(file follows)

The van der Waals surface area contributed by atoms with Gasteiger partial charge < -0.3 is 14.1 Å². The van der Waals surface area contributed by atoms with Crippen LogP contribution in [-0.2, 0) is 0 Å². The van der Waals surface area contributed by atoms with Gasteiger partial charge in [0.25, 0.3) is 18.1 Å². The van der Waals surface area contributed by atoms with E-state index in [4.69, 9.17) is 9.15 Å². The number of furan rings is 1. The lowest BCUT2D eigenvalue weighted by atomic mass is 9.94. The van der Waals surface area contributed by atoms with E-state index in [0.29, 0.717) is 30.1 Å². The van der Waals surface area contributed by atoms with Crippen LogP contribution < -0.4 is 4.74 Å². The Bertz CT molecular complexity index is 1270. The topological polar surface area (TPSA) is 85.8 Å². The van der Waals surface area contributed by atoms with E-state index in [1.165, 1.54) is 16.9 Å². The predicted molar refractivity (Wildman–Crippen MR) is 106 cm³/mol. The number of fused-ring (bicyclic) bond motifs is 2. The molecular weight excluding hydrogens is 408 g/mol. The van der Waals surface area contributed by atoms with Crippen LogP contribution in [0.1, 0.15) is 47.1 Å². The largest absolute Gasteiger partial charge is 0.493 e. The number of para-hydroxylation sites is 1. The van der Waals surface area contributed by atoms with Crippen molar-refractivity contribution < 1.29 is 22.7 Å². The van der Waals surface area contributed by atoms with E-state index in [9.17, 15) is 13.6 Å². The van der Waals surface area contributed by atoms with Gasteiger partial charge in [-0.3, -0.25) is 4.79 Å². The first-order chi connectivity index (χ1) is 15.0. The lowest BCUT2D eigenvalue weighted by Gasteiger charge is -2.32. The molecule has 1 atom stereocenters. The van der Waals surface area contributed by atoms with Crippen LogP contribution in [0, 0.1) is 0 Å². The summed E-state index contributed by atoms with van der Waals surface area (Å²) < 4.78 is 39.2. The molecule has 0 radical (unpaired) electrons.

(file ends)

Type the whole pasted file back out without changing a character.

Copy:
The van der Waals surface area contributed by atoms with Gasteiger partial charge < -0.3 is 14.1 Å². The van der Waals surface area contributed by atoms with Crippen LogP contribution in [-0.2, 0) is 0 Å². The van der Waals surface area contributed by atoms with Gasteiger partial charge in [0.25, 0.3) is 18.1 Å². The van der Waals surface area contributed by atoms with E-state index in [4.69, 9.17) is 9.15 Å². The number of furan rings is 1. The lowest BCUT2D eigenvalue weighted by atomic mass is 9.94. The van der Waals surface area contributed by atoms with E-state index in [0.29, 0.717) is 30.1 Å². The van der Waals surface area contributed by atoms with Crippen LogP contribution < -0.4 is 4.74 Å². The Bertz CT molecular complexity index is 1270. The topological polar surface area (TPSA) is 85.8 Å². The van der Waals surface area contributed by atoms with E-state index in [1.165, 1.54) is 16.9 Å². The predicted molar refractivity (Wildman–Crippen MR) is 106 cm³/mol. The number of fused-ring (bicyclic) bond motifs is 2. The molecular weight excluding hydrogens is 408 g/mol. The van der Waals surface area contributed by atoms with Crippen LogP contribution in [0.1, 0.15) is 47.1 Å². The largest absolute Gasteiger partial charge is 0.493 e. The number of para-hydroxylation sites is 1. The van der Waals surface area contributed by atoms with Crippen molar-refractivity contribution < 1.29 is 22.7 Å². The van der Waals surface area contributed by atoms with E-state index in [9.17, 15) is 13.6 Å². The van der Waals surface area contributed by atoms with Gasteiger partial charge in [-0.3, -0.25) is 4.79 Å². The first-order chi connectivity index (χ1) is 15.0. The lowest BCUT2D eigenvalue weighted by Gasteiger charge is -2.32. The molecule has 1 atom stereocenters. The van der Waals surface area contributed by atoms with Crippen LogP contribution in [0, 0.1) is 0 Å². The summed E-state index contributed by atoms with van der Waals surface area (Å²) < 4.78 is 39.2. The molecule has 0 radical (unpaired) electrons.